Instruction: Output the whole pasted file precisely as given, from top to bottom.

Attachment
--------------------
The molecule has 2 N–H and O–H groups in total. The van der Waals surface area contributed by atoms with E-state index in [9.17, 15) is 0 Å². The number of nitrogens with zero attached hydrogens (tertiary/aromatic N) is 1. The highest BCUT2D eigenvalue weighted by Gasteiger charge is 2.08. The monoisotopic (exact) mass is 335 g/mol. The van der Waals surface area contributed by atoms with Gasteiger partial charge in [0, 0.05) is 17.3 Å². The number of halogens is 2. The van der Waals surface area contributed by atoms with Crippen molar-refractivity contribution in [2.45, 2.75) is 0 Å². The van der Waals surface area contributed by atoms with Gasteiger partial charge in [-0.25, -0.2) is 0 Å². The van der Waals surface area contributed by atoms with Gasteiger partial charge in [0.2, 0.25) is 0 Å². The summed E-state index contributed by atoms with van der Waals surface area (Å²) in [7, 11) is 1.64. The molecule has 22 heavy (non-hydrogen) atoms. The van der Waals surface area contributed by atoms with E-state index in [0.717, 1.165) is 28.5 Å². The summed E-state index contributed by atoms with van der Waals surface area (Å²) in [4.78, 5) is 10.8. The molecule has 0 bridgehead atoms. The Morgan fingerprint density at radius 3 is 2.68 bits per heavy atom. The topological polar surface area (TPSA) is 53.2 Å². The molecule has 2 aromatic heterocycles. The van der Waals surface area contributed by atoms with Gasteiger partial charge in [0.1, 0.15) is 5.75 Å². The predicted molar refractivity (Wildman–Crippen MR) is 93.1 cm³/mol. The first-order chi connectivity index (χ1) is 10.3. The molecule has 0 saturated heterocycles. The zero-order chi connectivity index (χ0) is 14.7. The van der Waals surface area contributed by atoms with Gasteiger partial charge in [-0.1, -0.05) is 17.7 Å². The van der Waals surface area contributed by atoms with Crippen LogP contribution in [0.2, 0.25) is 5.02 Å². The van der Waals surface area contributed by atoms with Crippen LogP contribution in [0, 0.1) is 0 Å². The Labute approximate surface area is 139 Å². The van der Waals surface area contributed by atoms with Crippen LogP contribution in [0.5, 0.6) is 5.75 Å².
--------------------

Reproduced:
The molecule has 2 N–H and O–H groups in total. The van der Waals surface area contributed by atoms with E-state index in [9.17, 15) is 0 Å². The number of nitrogens with zero attached hydrogens (tertiary/aromatic N) is 1. The highest BCUT2D eigenvalue weighted by Gasteiger charge is 2.08. The monoisotopic (exact) mass is 335 g/mol. The van der Waals surface area contributed by atoms with Gasteiger partial charge in [0, 0.05) is 17.3 Å². The number of halogens is 2. The van der Waals surface area contributed by atoms with Crippen molar-refractivity contribution in [2.45, 2.75) is 0 Å². The van der Waals surface area contributed by atoms with Gasteiger partial charge in [-0.25, -0.2) is 0 Å². The van der Waals surface area contributed by atoms with Gasteiger partial charge in [0.2, 0.25) is 0 Å². The summed E-state index contributed by atoms with van der Waals surface area (Å²) in [7, 11) is 1.64. The molecule has 22 heavy (non-hydrogen) atoms. The van der Waals surface area contributed by atoms with E-state index in [0.717, 1.165) is 28.5 Å². The summed E-state index contributed by atoms with van der Waals surface area (Å²) in [4.78, 5) is 10.8. The molecule has 0 bridgehead atoms. The Morgan fingerprint density at radius 3 is 2.68 bits per heavy atom. The topological polar surface area (TPSA) is 53.2 Å². The molecule has 2 aromatic heterocycles. The van der Waals surface area contributed by atoms with Gasteiger partial charge in [0.1, 0.15) is 5.75 Å². The predicted molar refractivity (Wildman–Crippen MR) is 93.1 cm³/mol. The first-order chi connectivity index (χ1) is 10.3. The molecule has 0 saturated heterocycles. The zero-order chi connectivity index (χ0) is 14.7. The van der Waals surface area contributed by atoms with Gasteiger partial charge in [-0.1, -0.05) is 17.7 Å². The van der Waals surface area contributed by atoms with Crippen LogP contribution in [0.2, 0.25) is 5.02 Å². The van der Waals surface area contributed by atoms with Crippen LogP contribution in [0, 0.1) is 0 Å². The Labute approximate surface area is 139 Å². The van der Waals surface area contributed by atoms with Crippen LogP contribution in [0.5, 0.6) is 5.75 Å².